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Another one of the most common Photoshop task is actually just moving objects around. It sounds simple, right? But there's actually a lot of cool secret tricks here that I wanted to show you. So, what we're going to do is take this night scene, and we're going to make some trees and arrange them, and kind of play with them a little bit. The making of the tree is kind of tendential to the actual project. So, if making the tree is too much for you, I've actually included a Tree layer here, that is invisible, that you can use instead. But for the adventurous, we're going to make a tree from scratch.
So, we're going to scroll down in the tools panel. Actually not scroll down really, just kind of look. And you'll find the Rectangle tool, it looks like that. And hold your mouse button down on it, and grouped with the Rectangle tool is the Custom Shape tool. This allows you to create all kinds of custom shapes. So then, we're going to go up to the top in the Options bar, and we're going to click this little drop down arrow. Chances are, you won't find the tree here. So, you'll need to go to this icon. Click that, and what we're going to do is load the Nature set here, from this drop down.
Again, we want to click the drop down arrow next to the shape here, whatever that shape is for you, click that. And then, click the little drop down here. And then, choose Nature and click OK. And the upper left-hand shape will be a tree. So, go ahead and click that to select it. And you could click on the interface, somewhere outside of this bar, to just kind of close that there. And then, we're going to click and drag, to create a tree. And if we want the proportion to be constrained, again we hold the Shift key.
So, go ahead and click and drag to make the tree as you like it. And go ahead and release the mouse to make the tree. Now, your tree will have this really ugly, kind of gray outline around it. That just means it's selected. So, if we were to click on any other layer or click in a blank area of the Layers panel here, to deselect that layer, we would see that it goes away. Now, I want to actually select this layer, and I actually want to actually change its color. I don't want it to be pure black because it's a little bit too dark.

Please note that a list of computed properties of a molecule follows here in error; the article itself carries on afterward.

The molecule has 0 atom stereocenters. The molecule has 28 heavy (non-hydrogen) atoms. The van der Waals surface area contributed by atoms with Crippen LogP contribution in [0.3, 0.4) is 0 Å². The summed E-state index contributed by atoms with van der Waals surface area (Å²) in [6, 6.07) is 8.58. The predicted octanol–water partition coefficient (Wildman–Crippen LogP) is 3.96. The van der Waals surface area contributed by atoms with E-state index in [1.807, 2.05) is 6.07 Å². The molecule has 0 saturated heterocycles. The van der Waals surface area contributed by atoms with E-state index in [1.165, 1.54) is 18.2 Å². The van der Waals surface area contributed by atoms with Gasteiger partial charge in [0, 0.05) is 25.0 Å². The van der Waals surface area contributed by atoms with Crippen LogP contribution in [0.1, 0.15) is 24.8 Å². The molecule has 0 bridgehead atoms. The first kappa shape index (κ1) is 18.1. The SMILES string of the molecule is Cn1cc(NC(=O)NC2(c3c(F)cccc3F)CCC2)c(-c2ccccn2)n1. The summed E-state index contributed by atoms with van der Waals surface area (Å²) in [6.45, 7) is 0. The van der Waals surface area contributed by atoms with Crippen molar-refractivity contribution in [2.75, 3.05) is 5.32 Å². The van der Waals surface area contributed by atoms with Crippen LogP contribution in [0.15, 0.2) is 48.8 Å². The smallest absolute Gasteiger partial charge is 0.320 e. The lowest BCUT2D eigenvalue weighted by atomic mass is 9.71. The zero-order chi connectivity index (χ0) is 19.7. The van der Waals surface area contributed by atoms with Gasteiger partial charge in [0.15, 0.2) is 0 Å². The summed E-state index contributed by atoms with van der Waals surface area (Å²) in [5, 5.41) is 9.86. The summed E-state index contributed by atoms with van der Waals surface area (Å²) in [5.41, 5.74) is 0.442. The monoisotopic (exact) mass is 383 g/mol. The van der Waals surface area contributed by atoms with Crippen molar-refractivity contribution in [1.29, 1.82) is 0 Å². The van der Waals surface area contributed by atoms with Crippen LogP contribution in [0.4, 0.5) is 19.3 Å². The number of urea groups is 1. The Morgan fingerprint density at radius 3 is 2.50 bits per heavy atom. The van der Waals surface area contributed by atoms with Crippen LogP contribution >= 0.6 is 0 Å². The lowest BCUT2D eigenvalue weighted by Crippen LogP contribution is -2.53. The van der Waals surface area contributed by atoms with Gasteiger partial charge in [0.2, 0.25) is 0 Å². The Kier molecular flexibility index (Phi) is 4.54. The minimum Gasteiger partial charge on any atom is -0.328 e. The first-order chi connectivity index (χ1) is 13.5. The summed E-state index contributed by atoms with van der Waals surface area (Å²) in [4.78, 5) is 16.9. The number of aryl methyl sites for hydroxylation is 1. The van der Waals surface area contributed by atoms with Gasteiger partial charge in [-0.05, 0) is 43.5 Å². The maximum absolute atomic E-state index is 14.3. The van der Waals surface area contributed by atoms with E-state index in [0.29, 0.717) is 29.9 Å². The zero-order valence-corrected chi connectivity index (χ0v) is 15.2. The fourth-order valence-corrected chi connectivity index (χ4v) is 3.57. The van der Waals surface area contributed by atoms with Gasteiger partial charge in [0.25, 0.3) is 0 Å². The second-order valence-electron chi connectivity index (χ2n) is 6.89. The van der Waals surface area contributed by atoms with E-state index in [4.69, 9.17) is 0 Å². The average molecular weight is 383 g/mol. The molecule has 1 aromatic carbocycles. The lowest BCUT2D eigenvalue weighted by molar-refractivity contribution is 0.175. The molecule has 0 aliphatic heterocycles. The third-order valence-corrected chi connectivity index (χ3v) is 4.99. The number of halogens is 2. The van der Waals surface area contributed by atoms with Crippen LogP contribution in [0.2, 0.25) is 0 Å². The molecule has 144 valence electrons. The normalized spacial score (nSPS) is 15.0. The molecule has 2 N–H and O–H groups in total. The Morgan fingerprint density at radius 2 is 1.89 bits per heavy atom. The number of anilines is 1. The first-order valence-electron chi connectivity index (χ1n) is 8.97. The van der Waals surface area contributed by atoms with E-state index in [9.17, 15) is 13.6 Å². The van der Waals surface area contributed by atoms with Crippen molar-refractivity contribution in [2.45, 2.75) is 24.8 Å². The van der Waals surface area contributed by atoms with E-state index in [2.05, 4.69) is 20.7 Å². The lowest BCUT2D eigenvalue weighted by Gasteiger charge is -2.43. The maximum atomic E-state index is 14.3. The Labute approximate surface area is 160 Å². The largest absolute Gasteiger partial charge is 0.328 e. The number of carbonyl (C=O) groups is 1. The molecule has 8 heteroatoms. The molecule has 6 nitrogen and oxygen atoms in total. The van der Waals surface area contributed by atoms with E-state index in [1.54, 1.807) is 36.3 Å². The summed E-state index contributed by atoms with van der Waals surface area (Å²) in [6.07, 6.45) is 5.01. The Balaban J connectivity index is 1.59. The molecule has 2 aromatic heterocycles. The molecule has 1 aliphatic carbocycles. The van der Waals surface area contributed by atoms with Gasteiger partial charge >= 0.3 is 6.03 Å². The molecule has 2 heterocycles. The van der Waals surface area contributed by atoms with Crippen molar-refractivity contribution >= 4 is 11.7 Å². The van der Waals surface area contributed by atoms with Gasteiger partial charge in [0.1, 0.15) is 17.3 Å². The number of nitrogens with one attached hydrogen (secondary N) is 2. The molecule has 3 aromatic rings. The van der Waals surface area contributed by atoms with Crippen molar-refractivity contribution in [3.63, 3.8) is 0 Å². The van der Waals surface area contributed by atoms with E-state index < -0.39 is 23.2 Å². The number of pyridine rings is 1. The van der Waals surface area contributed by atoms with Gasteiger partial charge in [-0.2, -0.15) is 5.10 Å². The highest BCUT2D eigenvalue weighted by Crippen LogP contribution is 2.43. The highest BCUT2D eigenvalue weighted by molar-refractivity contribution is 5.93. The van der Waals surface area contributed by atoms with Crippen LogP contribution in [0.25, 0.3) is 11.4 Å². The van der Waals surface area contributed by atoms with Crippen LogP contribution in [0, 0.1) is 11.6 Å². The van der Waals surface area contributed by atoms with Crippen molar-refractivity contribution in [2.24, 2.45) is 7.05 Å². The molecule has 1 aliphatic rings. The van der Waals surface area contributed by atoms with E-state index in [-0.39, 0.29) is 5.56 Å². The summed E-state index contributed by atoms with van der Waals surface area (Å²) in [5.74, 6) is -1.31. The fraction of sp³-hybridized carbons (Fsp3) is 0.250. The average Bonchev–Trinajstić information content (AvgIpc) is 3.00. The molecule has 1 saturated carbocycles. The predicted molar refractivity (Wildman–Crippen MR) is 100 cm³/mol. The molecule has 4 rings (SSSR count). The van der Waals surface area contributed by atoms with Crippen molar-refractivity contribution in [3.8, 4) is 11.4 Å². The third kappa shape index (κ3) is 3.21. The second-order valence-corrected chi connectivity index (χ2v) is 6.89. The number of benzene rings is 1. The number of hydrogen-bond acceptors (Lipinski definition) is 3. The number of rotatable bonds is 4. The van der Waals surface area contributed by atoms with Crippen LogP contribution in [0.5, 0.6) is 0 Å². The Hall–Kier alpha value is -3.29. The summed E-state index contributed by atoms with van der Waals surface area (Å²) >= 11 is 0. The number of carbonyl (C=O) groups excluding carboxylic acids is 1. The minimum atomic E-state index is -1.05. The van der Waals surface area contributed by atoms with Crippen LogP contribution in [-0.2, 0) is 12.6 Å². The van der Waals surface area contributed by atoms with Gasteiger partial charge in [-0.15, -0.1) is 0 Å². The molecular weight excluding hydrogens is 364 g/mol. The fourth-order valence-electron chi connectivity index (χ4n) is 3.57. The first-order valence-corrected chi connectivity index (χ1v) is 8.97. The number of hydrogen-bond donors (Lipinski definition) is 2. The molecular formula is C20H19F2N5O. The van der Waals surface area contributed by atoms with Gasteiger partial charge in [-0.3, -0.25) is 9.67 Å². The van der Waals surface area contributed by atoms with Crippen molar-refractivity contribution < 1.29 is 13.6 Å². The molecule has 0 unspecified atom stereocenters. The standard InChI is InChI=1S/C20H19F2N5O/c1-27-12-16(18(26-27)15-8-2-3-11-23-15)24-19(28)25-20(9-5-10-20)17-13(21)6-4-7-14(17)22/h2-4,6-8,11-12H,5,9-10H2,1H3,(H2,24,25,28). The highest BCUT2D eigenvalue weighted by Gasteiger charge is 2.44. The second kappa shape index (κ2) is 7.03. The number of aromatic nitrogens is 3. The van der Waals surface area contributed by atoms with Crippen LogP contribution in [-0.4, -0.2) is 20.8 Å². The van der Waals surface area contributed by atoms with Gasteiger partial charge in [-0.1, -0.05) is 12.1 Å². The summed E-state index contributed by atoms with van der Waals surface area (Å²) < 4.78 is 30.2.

So, what I want to do is, on the Layers thumbnail here, just double-click that. That will open up the Color Picker. So, I'm going to give you the colors here, the RGB colors to dial in. And I want you to put in four for the red channel, and then tab over to green, and then tab over and four blue. It's faintly brighter, but it does make a difference. So, we'll go ahead and click OK. Or you could use whatever color for the tree you wanted, that's, that's the color I just happen to use. Now, we have this tree. And I want to make a whole tree scene here, a lot more trees going on. So, I go to my trusty Move tool, at the top of the tools panel right here, and I select that.
And by the way, anytime I'm working in Photoshop, I have the Move tool selected as my default. So, if I'm not specifically doing something else, like painting or what have you, then I will have the Move tool selected. I find it's the most useful to have in general in Photoshop. So, what I can do now with this tree we just made, I'm just going to actually double-click the name of it and rename it tree really quick. Good habit to get into. And I'm going to click the tree with my Move tool, and you'll see I can move it anywhere I please.
Simple enough, right? Well, here's another cool trick. If I wanted to duplicate this layer, we know we can drag this layer to the New Layer icon. Or if I want to duplicate an object like this, I can hold down the Option key on the Mac, or the Alt key on the PC, and drag it. And that makes a copy. So, with the Alt or Option key held down, I'm just going to drag and make a few more trees. And you could put them all over the place. And I will put them in space, I don't know, whatever. But I want to show you that often times, when you're duplicating objects, you don't always line them up the best way that you could.